The miles were nothing new living in rural Colorado and representing a district comprised of 21,000 square miles, 11 counties, and 25% of the state’s school districts. Always an advocate for education, he said he visited teachers and students in every school district during his first year in the Senate. The tour took eight days.
A number of agriculture-savvy senators are departing, leaving a significant void, though Sonnenberg said Sen. Cleve Simpson, a farmer and water expert from the San Luis Valley and Rep. Rod Pelton, who will leave the House for the Senate will both be able to take up the slack. In the Senate, Don Coram, Chris Holbert, John Cooke, Kerry Donovan, Brittany Pettersen, and Ray Scott all concluded their Senate careers this week.
Moving forward, he said it’s important for those in agriculture to adopt urban legislators, building relationships prior to the introduction of devastating legislation to help them build connections to agriculture and rural areas that will serve them in supporting the industry.
“A number of people do this for a number of different reasons,” he said. “It’s a hard job to do because it pulls you from your family. I made the commitment to my family when I started that I will still come home on a regular basis to see your activities, whether it’s an FFA activity or a school program. That’s challenging for those of us in rural Colorado.”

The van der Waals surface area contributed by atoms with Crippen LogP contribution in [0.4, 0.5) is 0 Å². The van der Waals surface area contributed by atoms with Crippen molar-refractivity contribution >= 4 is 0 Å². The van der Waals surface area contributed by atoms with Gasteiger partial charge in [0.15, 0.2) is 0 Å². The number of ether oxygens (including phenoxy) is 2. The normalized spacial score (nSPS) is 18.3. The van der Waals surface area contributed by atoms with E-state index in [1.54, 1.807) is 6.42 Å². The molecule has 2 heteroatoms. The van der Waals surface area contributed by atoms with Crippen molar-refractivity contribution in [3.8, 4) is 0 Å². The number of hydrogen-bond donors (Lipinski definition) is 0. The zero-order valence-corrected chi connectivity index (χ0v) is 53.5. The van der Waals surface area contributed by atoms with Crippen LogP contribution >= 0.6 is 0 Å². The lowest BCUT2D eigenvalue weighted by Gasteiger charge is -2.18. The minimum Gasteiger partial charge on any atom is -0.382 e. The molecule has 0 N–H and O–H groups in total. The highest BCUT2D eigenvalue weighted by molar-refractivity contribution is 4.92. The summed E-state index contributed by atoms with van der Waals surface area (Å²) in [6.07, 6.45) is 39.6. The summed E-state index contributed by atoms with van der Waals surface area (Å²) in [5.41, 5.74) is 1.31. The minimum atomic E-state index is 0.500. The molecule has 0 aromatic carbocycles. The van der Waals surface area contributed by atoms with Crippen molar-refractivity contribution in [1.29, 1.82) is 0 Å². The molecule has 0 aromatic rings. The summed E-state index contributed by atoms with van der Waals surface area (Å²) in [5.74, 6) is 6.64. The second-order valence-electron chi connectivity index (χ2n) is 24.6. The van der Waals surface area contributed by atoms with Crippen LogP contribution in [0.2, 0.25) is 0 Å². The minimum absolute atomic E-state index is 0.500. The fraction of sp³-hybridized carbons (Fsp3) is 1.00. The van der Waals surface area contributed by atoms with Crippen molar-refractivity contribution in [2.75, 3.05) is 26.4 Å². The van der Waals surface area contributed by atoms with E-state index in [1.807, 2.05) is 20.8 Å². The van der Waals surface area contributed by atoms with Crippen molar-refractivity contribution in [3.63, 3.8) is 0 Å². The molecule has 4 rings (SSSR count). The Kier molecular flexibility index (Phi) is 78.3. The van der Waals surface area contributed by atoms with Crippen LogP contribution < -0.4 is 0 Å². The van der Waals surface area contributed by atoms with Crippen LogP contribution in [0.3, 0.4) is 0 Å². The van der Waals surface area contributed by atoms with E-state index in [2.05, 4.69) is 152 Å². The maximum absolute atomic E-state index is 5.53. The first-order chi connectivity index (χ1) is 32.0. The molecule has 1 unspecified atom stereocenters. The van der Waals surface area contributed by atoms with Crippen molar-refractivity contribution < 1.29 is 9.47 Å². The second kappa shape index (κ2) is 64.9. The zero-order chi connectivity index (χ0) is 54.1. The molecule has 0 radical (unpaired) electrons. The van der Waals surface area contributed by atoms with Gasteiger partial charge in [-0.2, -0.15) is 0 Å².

On Monday, after grandson Pake’s pledge, Sen. Chris Holbert, minority leader, read the traditional tribute to Sonnenberg, outlining his 16 years of service in both the House and Senate. During his tenure, he served as the Senate president pro tem, the chair of the Agriculture and Natural Resources Committee, and the vice chair of the state veterans affairs committee. He served on a number of additional committees and chaired the Water Resource Committee.
Holbert said the story he wanted to say about “his friend, the farmer, who taught us all about food, fiber and fuel” is that “he fights for what he believes in, stands for what he believes in, but he’s one of the most pure gentlemen you’ll ever meet, never starting a meal without all seated and a prayer. He exemplifies what it means to be a senator, and before that, a representative.”
“God bless you, Jerry. Sonnenberg, God bless the Sonnenberg family, and God bless the constituents of Senate District 1 for sending this man, my dear friend, to represent you,” he said.